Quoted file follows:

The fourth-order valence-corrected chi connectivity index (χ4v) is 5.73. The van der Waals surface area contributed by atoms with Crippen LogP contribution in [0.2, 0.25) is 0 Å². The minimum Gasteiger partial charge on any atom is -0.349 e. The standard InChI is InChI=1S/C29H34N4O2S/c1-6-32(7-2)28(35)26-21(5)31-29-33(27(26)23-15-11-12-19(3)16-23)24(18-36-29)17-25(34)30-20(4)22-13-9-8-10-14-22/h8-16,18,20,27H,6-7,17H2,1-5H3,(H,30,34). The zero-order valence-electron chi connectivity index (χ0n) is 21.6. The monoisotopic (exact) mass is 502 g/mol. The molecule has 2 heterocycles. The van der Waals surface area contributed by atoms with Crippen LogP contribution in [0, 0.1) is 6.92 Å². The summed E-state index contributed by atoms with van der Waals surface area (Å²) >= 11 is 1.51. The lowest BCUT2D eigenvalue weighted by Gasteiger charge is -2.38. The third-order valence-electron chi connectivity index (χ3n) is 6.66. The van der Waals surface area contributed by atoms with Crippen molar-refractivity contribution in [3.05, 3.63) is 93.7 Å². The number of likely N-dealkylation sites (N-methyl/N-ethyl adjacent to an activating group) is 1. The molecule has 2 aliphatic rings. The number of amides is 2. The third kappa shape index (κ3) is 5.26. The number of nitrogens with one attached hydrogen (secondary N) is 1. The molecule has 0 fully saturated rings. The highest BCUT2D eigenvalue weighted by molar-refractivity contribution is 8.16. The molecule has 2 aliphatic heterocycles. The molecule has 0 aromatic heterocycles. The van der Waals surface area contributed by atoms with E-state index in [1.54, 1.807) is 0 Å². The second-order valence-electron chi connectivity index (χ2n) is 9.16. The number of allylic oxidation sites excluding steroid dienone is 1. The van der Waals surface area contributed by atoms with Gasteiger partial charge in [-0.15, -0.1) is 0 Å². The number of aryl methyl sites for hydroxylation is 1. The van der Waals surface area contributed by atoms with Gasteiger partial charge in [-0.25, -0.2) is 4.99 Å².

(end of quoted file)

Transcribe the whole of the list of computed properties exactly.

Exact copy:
The fourth-order valence-corrected chi connectivity index (χ4v) is 5.73. The van der Waals surface area contributed by atoms with Crippen LogP contribution in [0.2, 0.25) is 0 Å². The minimum Gasteiger partial charge on any atom is -0.349 e. The standard InChI is InChI=1S/C29H34N4O2S/c1-6-32(7-2)28(35)26-21(5)31-29-33(27(26)23-15-11-12-19(3)16-23)24(18-36-29)17-25(34)30-20(4)22-13-9-8-10-14-22/h8-16,18,20,27H,6-7,17H2,1-5H3,(H,30,34). The zero-order valence-electron chi connectivity index (χ0n) is 21.6. The monoisotopic (exact) mass is 502 g/mol. The molecule has 2 heterocycles. The van der Waals surface area contributed by atoms with Crippen LogP contribution in [0, 0.1) is 6.92 Å². The summed E-state index contributed by atoms with van der Waals surface area (Å²) >= 11 is 1.51. The lowest BCUT2D eigenvalue weighted by Gasteiger charge is -2.38. The third-order valence-electron chi connectivity index (χ3n) is 6.66. The van der Waals surface area contributed by atoms with Crippen molar-refractivity contribution in [3.05, 3.63) is 93.7 Å². The number of likely N-dealkylation sites (N-methyl/N-ethyl adjacent to an activating group) is 1. The molecule has 2 aliphatic rings. The number of amides is 2. The third kappa shape index (κ3) is 5.26. The number of nitrogens with one attached hydrogen (secondary N) is 1. The molecule has 0 fully saturated rings. The highest BCUT2D eigenvalue weighted by molar-refractivity contribution is 8.16. The molecule has 2 aliphatic heterocycles. The molecule has 0 aromatic heterocycles. The van der Waals surface area contributed by atoms with E-state index in [1.54, 1.807) is 0 Å². The second-order valence-electron chi connectivity index (χ2n) is 9.16. The number of allylic oxidation sites excluding steroid dienone is 1. The van der Waals surface area contributed by atoms with Gasteiger partial charge in [-0.15, -0.1) is 0 Å². The number of aryl methyl sites for hydroxylation is 1. The van der Waals surface area contributed by atoms with Gasteiger partial charge in [-0.25, -0.2) is 4.99 Å².